It would appear that the 19-year-old Croatian striker actually left NAC Breda almost 10 days ago* -- which we apparently missed -- but the Eredivisie side's technical director did mention that they were waiting for paperwork and other administrative things to complete. Maybe it took that long for the bureaucracy to get their gears turning. In any case, Perica has now traded up from the Dutch first division to the Italian top division.
The announcement on Udinese's official site confirms that this will be an 18-month loan, ending on June 30, 2016, which, incidentally would match the length of time he had spent playing for NAC Breda.
Perica signed with Chelsea in 2013, getting immediately loaned out to Holland since the UK work permit rules for Croatian nationals won't be relaxed until this coming summer. Spending most of his time as a super sub, he scored 6 goals in just 4 starts (to go with over 20 substitute appearances). It looked like he would take over as the club's first-choice striker this season, but the team struggled, the head coach ended up getting fired, and Perica wound up making just 10 appearances in the first half of the season, scoring three times. The new head coach preferred to start others, and the young striker requested a move.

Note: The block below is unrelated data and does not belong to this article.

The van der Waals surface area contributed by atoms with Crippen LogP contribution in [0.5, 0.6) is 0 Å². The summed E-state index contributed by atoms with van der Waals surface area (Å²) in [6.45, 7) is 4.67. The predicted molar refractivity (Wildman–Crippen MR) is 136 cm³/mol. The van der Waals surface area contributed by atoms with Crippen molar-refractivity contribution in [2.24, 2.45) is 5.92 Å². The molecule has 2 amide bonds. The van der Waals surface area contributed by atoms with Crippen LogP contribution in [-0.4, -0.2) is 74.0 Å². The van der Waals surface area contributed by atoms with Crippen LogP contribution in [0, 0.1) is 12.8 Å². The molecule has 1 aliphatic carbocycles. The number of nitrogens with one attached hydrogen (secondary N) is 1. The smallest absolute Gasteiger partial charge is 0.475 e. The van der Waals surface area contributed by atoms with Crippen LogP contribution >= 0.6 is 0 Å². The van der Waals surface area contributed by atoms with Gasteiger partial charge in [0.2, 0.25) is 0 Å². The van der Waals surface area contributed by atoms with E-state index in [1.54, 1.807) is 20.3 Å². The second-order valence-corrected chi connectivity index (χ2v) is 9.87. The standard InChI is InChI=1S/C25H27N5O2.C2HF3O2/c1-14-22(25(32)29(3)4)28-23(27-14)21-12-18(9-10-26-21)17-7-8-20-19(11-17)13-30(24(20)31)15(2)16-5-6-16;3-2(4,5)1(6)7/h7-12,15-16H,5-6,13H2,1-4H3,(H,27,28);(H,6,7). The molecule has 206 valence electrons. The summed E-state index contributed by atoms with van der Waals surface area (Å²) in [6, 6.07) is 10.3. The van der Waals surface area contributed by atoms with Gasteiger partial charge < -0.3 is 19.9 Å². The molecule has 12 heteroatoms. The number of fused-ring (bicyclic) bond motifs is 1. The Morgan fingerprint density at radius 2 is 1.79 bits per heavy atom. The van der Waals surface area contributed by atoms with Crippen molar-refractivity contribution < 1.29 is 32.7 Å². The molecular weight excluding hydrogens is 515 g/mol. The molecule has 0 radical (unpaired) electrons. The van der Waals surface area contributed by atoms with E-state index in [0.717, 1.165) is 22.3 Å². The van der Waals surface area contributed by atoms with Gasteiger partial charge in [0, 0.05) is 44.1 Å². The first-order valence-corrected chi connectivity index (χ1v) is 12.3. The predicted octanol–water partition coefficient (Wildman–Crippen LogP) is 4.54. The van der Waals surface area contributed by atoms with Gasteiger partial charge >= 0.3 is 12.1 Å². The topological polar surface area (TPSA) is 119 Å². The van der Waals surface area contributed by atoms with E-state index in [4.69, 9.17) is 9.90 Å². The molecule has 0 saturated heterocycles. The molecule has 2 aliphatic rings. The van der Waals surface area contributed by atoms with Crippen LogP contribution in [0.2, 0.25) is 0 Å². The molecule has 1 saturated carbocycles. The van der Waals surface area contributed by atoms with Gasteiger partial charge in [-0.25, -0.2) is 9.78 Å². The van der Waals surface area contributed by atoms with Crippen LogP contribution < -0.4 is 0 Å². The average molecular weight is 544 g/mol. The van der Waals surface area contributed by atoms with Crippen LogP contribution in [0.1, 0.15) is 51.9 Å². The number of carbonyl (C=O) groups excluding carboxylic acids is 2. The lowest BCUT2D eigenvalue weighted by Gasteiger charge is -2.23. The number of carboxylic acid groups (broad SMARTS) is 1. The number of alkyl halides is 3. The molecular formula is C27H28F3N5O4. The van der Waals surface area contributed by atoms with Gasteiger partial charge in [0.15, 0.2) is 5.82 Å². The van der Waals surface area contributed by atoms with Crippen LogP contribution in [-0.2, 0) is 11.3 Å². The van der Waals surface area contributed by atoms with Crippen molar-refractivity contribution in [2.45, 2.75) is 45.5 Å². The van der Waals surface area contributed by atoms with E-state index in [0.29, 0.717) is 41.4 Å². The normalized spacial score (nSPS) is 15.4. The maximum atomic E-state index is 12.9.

So now it's onto Udinese and the Serie A midtable. While it's not readily apparent how Perica would have too many more opportunities against the established veterans leading the line for Andrea Stramaccioni, if nothing else, he would get to learn from one of the masters in Antonio Di Natale. The length of the loan should also help Perica in establishing himself, and Udinese do often play with two strikers.
* There's an interesting footnote here, which intimates that Chelsea do put clauses regarding playing time into loan contracts. NAC Breda would have had to pay a penalty to Chelsea if Perica failed to reach 20 appearances on the season. With the striker requesting a move, this penalty was avoided, but it provides us with a bit of detailed insight into how Chelsea conduct the loan business.